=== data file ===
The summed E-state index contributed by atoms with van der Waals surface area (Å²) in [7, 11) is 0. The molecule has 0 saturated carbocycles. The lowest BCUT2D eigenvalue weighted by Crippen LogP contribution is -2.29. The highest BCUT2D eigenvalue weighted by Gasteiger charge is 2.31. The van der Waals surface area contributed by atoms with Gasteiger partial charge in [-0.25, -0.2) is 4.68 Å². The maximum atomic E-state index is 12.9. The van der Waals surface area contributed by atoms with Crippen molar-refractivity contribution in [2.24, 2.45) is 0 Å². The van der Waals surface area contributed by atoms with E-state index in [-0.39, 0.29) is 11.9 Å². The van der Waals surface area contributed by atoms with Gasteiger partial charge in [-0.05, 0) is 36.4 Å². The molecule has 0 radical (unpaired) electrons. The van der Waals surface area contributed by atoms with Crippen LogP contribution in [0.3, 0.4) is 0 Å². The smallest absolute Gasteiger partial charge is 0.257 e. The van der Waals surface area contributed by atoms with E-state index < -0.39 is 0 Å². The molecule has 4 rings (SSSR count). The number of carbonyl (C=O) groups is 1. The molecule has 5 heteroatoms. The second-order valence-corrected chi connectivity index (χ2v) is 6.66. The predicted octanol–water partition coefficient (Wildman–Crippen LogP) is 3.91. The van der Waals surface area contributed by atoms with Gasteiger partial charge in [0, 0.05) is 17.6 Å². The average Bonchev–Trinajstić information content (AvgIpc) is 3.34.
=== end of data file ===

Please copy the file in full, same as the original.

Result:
The summed E-state index contributed by atoms with van der Waals surface area (Å²) in [7, 11) is 0. The molecule has 0 saturated carbocycles. The lowest BCUT2D eigenvalue weighted by Crippen LogP contribution is -2.29. The highest BCUT2D eigenvalue weighted by Gasteiger charge is 2.31. The van der Waals surface area contributed by atoms with Gasteiger partial charge in [-0.25, -0.2) is 4.68 Å². The maximum atomic E-state index is 12.9. The van der Waals surface area contributed by atoms with Crippen molar-refractivity contribution in [2.24, 2.45) is 0 Å². The van der Waals surface area contributed by atoms with E-state index in [-0.39, 0.29) is 11.9 Å². The van der Waals surface area contributed by atoms with Gasteiger partial charge in [-0.05, 0) is 36.4 Å². The molecule has 0 radical (unpaired) electrons. The van der Waals surface area contributed by atoms with Crippen LogP contribution in [0.3, 0.4) is 0 Å². The smallest absolute Gasteiger partial charge is 0.257 e. The van der Waals surface area contributed by atoms with E-state index < -0.39 is 0 Å². The molecule has 4 rings (SSSR count). The number of carbonyl (C=O) groups is 1. The molecule has 5 heteroatoms. The second-order valence-corrected chi connectivity index (χ2v) is 6.66. The predicted octanol–water partition coefficient (Wildman–Crippen LogP) is 3.91. The van der Waals surface area contributed by atoms with Gasteiger partial charge in [0, 0.05) is 17.6 Å². The average Bonchev–Trinajstić information content (AvgIpc) is 3.34.